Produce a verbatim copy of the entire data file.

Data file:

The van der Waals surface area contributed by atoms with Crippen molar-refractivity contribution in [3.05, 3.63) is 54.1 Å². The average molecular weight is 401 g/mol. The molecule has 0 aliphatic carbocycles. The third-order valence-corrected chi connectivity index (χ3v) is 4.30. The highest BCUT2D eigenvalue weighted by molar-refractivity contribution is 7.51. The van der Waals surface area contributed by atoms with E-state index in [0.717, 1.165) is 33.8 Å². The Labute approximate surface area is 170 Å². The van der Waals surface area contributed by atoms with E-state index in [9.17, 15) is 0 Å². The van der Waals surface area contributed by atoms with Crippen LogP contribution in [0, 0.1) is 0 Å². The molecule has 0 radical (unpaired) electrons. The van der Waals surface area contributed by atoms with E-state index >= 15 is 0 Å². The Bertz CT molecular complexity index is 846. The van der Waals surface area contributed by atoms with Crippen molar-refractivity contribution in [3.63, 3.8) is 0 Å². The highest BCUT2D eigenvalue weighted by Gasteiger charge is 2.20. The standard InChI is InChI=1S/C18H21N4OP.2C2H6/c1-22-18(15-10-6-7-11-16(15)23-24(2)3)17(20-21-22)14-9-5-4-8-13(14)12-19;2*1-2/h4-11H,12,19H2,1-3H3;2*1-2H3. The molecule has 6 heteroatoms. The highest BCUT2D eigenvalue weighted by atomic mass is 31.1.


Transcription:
The van der Waals surface area contributed by atoms with Crippen molar-refractivity contribution in [3.05, 3.63) is 54.1 Å². The average molecular weight is 401 g/mol. The molecule has 0 aliphatic carbocycles. The third-order valence-corrected chi connectivity index (χ3v) is 4.30. The highest BCUT2D eigenvalue weighted by molar-refractivity contribution is 7.51. The van der Waals surface area contributed by atoms with E-state index in [0.717, 1.165) is 33.8 Å². The Labute approximate surface area is 170 Å². The van der Waals surface area contributed by atoms with E-state index in [9.17, 15) is 0 Å². The van der Waals surface area contributed by atoms with Crippen LogP contribution in [0, 0.1) is 0 Å². The molecule has 0 radical (unpaired) electrons. The van der Waals surface area contributed by atoms with E-state index >= 15 is 0 Å². The Bertz CT molecular complexity index is 846. The van der Waals surface area contributed by atoms with Crippen molar-refractivity contribution in [3.63, 3.8) is 0 Å². The highest BCUT2D eigenvalue weighted by Gasteiger charge is 2.20. The standard InChI is InChI=1S/C18H21N4OP.2C2H6/c1-22-18(15-10-6-7-11-16(15)23-24(2)3)17(20-21-22)14-9-5-4-8-13(14)12-19;2*1-2/h4-11H,12,19H2,1-3H3;2*1-2H3. The molecule has 6 heteroatoms. The highest BCUT2D eigenvalue weighted by atomic mass is 31.1.